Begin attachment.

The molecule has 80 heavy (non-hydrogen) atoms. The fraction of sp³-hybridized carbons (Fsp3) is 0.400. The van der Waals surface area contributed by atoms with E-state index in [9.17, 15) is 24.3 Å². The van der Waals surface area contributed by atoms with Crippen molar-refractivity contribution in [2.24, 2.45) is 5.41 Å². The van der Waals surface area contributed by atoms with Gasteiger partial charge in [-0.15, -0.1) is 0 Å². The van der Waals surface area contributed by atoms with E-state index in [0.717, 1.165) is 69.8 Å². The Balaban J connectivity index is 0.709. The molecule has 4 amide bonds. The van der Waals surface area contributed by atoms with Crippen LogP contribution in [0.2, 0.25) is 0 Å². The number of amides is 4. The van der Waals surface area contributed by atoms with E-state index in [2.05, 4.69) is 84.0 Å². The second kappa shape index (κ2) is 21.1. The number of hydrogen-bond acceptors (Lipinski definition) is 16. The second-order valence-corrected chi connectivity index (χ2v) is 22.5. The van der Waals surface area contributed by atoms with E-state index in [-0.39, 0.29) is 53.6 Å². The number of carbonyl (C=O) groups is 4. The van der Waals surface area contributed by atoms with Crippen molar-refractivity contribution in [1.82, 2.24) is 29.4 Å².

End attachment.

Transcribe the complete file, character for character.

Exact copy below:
The molecule has 80 heavy (non-hydrogen) atoms. The fraction of sp³-hybridized carbons (Fsp3) is 0.400. The van der Waals surface area contributed by atoms with E-state index in [9.17, 15) is 24.3 Å². The van der Waals surface area contributed by atoms with Crippen molar-refractivity contribution in [2.24, 2.45) is 5.41 Å². The van der Waals surface area contributed by atoms with Gasteiger partial charge in [-0.15, -0.1) is 0 Å². The van der Waals surface area contributed by atoms with E-state index in [0.717, 1.165) is 69.8 Å². The Balaban J connectivity index is 0.709. The molecule has 4 amide bonds. The van der Waals surface area contributed by atoms with Crippen LogP contribution in [0.2, 0.25) is 0 Å². The number of amides is 4. The van der Waals surface area contributed by atoms with E-state index in [2.05, 4.69) is 84.0 Å². The second kappa shape index (κ2) is 21.1. The number of hydrogen-bond acceptors (Lipinski definition) is 16. The second-order valence-corrected chi connectivity index (χ2v) is 22.5. The van der Waals surface area contributed by atoms with E-state index in [-0.39, 0.29) is 53.6 Å². The number of carbonyl (C=O) groups is 4. The van der Waals surface area contributed by atoms with Crippen molar-refractivity contribution in [1.82, 2.24) is 29.4 Å².